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DTH-Lab feedback on AI Advisory Body Report


The UN Secretary General’s AI Advisory Body recently published an interim report on international governance of AI. António Guterres established the group in October 2023 with a mandate to build consensus and strengthen global cooperation around AI governance.  Members of the High-Level Advisory Body include Ran Balicer and Amandeep Singh Gill, two former Commissioners of the Lancet-Financial Times Commission on Governing Health Futures 2030.

Welcome focus on AI and health

The DTH-Lab has submitted its feedback on the Advisory Body’s report as part of a public consultation. We welcomed the fact that the report highlights the potential of AI to transform public health. From the very first introductory paragraph, health is identified as one of the sectors likely to be significantly impacted by AI and examples are found throughout the report of where AI models are already being used to support health goals.

Moreover, the report warns of potential health benefits and risks of AI that extend beyond its application in health systems. The major societal and environmental shifts likely to arise from AI will have consequences for all areas of life, intersecting with determinants of health to shape our health and well-being in complex ways. The future of AI raises fundamental questions about what it means to be human and, in the most extreme scenario highlighted by the Advisory Body, even poses an existential threat to humanity.

“The role of AI in disintermediating aspects of life that are core to human development could fundamentally change how individuals and communities function. As AI capabilities further advance, there is the potential for profound, structural adjustments to the way we live, work, and interact.“
— UN Secretary General’s AI Advisory Body

Strong alignment with the Governing Health Futures 2030 Commission

The Lancet-Financial Times Commission on Governing Health Futures 2030’s recommendations for stronger governance of digital transformations have been well reflected in the Advisory Body’s report. The DTH-Lab therefore acknowledged many positive elements of the report and its recommendations in our submission:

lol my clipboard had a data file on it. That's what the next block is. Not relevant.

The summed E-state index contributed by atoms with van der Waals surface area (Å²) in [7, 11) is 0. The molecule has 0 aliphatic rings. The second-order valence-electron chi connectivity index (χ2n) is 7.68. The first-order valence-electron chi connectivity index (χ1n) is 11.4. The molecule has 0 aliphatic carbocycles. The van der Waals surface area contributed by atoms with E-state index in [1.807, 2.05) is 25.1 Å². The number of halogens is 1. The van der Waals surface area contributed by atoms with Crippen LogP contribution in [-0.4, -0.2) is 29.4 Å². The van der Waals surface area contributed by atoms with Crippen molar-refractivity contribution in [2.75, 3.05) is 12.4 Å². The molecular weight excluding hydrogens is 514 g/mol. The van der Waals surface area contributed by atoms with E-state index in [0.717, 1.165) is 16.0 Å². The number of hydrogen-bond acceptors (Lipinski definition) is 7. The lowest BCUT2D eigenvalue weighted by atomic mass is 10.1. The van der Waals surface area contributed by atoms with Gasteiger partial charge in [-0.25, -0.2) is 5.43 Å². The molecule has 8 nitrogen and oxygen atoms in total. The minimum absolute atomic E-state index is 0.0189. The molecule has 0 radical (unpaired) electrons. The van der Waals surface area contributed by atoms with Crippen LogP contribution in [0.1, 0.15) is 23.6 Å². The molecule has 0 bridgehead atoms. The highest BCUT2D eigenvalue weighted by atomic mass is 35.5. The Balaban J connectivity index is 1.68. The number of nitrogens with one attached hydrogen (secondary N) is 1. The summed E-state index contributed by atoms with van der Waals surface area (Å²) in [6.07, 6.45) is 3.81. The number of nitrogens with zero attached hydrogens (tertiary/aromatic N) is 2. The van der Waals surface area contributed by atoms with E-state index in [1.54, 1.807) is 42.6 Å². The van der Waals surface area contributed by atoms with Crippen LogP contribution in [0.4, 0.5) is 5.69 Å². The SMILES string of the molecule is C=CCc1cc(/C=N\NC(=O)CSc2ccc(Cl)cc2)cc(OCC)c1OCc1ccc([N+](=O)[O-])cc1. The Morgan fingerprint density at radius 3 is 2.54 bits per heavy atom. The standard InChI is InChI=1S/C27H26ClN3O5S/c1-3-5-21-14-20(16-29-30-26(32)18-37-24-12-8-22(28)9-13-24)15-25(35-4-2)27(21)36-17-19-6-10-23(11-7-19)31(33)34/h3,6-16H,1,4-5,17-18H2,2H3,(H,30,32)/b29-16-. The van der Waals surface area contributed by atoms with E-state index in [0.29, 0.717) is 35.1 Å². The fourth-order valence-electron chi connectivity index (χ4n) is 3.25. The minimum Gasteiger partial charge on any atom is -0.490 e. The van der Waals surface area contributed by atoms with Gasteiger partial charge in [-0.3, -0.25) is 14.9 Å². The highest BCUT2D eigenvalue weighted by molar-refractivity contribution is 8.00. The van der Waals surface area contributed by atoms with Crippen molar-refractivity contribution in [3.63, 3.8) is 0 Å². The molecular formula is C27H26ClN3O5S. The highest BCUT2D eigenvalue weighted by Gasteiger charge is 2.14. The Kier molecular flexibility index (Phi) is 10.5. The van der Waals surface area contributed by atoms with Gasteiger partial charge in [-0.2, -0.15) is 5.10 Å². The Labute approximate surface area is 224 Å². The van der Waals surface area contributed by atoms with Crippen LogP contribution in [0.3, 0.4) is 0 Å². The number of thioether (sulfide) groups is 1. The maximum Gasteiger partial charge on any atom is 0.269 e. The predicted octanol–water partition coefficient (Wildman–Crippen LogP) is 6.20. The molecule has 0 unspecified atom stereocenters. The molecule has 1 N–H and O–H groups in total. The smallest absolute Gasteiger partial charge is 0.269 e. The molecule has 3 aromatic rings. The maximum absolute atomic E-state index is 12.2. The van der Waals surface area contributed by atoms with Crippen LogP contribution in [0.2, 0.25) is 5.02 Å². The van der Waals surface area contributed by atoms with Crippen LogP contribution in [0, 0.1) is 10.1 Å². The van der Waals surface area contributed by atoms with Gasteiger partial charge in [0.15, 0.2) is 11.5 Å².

Forward looking and anticipatory: The Advisory Body is concerned not only with governance of AI today but governance that can respond to changes in technology and its uses. Governance mechanisms need to be agile and informed by ongoing horizon-scanning to identify potential consequences of AI. This includes sector-specific governance. Policymakers focused on health and other sectors must stay abreast of technological innovations and anticipate their potential impacts. 

Precautionary governance: As the Advisory body states, “scientific uncertainty about risks should not lead to governance paralysis”. The DTH-Lab shares this view. In line with public health practice—and the severity of potential risks related to AI—urgent governance action is warranted whilst additional research is conducted to better understand AI’s impact on different groups.

Principled approach: Rather than proposing a single model for AI governance, the Advisory Body has developed a set of principles for international AI governance—built on norms and values enshrined in the UN charter and human rights instruments—that different governments and partners can align with. Resisting a one-size fits all approach is prudent given that many different models of AI and data governance are emerging around the world and countries are at different stages of digital maturity. Principled-based governance also aligns with the mission-oriented and value-based approach proposed by the Lancet-FT Commission. Specifically, the Commission recommends that governance of digital transformations should be founded on the Health for All  values set by WHO, namely democracy, equity, solidarity, inclusion, and human rights.